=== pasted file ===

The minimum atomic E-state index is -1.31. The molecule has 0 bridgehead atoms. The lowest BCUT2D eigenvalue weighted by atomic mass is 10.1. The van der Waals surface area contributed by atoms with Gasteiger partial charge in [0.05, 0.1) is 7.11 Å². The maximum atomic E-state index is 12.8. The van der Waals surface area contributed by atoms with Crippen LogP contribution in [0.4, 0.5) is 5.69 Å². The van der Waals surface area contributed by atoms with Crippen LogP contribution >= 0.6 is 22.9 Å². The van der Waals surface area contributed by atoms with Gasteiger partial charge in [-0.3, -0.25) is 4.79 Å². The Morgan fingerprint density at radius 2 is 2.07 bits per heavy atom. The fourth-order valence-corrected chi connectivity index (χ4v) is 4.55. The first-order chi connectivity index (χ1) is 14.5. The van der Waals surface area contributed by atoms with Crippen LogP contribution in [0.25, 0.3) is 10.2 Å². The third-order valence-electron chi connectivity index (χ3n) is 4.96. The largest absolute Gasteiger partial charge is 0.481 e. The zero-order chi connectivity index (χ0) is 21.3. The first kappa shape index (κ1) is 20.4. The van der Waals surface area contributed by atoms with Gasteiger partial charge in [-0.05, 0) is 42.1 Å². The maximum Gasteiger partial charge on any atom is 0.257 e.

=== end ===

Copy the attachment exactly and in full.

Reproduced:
The minimum atomic E-state index is -1.31. The molecule has 0 bridgehead atoms. The lowest BCUT2D eigenvalue weighted by atomic mass is 10.1. The van der Waals surface area contributed by atoms with Gasteiger partial charge in [0.05, 0.1) is 7.11 Å². The maximum atomic E-state index is 12.8. The van der Waals surface area contributed by atoms with Crippen LogP contribution in [0.4, 0.5) is 5.69 Å². The van der Waals surface area contributed by atoms with Crippen LogP contribution >= 0.6 is 22.9 Å². The van der Waals surface area contributed by atoms with Gasteiger partial charge in [-0.3, -0.25) is 4.79 Å². The Morgan fingerprint density at radius 2 is 2.07 bits per heavy atom. The fourth-order valence-corrected chi connectivity index (χ4v) is 4.55. The first-order chi connectivity index (χ1) is 14.5. The van der Waals surface area contributed by atoms with Crippen LogP contribution in [0.25, 0.3) is 10.2 Å². The third-order valence-electron chi connectivity index (χ3n) is 4.96. The largest absolute Gasteiger partial charge is 0.481 e. The zero-order chi connectivity index (χ0) is 21.3. The first kappa shape index (κ1) is 20.4. The van der Waals surface area contributed by atoms with Gasteiger partial charge in [-0.05, 0) is 42.1 Å². The maximum Gasteiger partial charge on any atom is 0.257 e.